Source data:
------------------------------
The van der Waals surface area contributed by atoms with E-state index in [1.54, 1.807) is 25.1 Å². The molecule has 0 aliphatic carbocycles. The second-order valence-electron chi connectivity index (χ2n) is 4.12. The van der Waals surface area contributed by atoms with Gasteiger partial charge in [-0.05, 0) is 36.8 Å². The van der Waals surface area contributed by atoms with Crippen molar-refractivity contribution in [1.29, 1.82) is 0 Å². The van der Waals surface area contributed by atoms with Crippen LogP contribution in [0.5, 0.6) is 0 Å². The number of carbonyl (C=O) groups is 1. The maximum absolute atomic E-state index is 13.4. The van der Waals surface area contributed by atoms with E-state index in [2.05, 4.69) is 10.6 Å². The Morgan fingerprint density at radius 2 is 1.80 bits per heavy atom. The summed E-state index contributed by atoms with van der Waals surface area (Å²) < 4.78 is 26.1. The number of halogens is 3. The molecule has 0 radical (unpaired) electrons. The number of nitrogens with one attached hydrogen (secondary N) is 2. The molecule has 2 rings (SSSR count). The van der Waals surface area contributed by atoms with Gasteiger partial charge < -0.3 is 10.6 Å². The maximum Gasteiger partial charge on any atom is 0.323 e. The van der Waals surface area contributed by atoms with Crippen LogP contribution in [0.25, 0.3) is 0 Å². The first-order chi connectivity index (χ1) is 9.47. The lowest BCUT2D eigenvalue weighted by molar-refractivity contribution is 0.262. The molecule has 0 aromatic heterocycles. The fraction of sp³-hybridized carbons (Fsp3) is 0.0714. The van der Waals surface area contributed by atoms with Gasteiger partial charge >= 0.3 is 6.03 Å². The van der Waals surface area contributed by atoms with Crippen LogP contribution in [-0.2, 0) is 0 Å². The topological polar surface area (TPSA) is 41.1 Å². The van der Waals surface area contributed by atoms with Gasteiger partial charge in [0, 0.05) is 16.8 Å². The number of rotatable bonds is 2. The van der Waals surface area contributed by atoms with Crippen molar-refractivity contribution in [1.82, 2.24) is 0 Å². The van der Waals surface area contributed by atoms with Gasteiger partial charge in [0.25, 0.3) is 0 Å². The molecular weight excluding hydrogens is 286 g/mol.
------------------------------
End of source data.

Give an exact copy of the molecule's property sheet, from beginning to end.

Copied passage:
The van der Waals surface area contributed by atoms with E-state index in [1.54, 1.807) is 25.1 Å². The molecule has 0 aliphatic carbocycles. The second-order valence-electron chi connectivity index (χ2n) is 4.12. The van der Waals surface area contributed by atoms with Gasteiger partial charge in [-0.05, 0) is 36.8 Å². The van der Waals surface area contributed by atoms with Crippen molar-refractivity contribution in [1.29, 1.82) is 0 Å². The van der Waals surface area contributed by atoms with Crippen LogP contribution in [0.5, 0.6) is 0 Å². The number of carbonyl (C=O) groups is 1. The maximum absolute atomic E-state index is 13.4. The van der Waals surface area contributed by atoms with E-state index in [2.05, 4.69) is 10.6 Å². The Morgan fingerprint density at radius 2 is 1.80 bits per heavy atom. The summed E-state index contributed by atoms with van der Waals surface area (Å²) < 4.78 is 26.1. The number of halogens is 3. The molecule has 0 radical (unpaired) electrons. The number of nitrogens with one attached hydrogen (secondary N) is 2. The molecule has 2 rings (SSSR count). The van der Waals surface area contributed by atoms with Gasteiger partial charge < -0.3 is 10.6 Å². The maximum Gasteiger partial charge on any atom is 0.323 e. The van der Waals surface area contributed by atoms with Crippen LogP contribution in [0.25, 0.3) is 0 Å². The first-order chi connectivity index (χ1) is 9.47. The lowest BCUT2D eigenvalue weighted by molar-refractivity contribution is 0.262. The molecule has 0 aromatic heterocycles. The fraction of sp³-hybridized carbons (Fsp3) is 0.0714. The van der Waals surface area contributed by atoms with Gasteiger partial charge >= 0.3 is 6.03 Å². The van der Waals surface area contributed by atoms with Crippen LogP contribution in [-0.2, 0) is 0 Å². The topological polar surface area (TPSA) is 41.1 Å². The van der Waals surface area contributed by atoms with Gasteiger partial charge in [0, 0.05) is 16.8 Å². The number of rotatable bonds is 2. The van der Waals surface area contributed by atoms with Crippen molar-refractivity contribution in [1.82, 2.24) is 0 Å². The van der Waals surface area contributed by atoms with Gasteiger partial charge in [0.25, 0.3) is 0 Å². The molecular weight excluding hydrogens is 286 g/mol.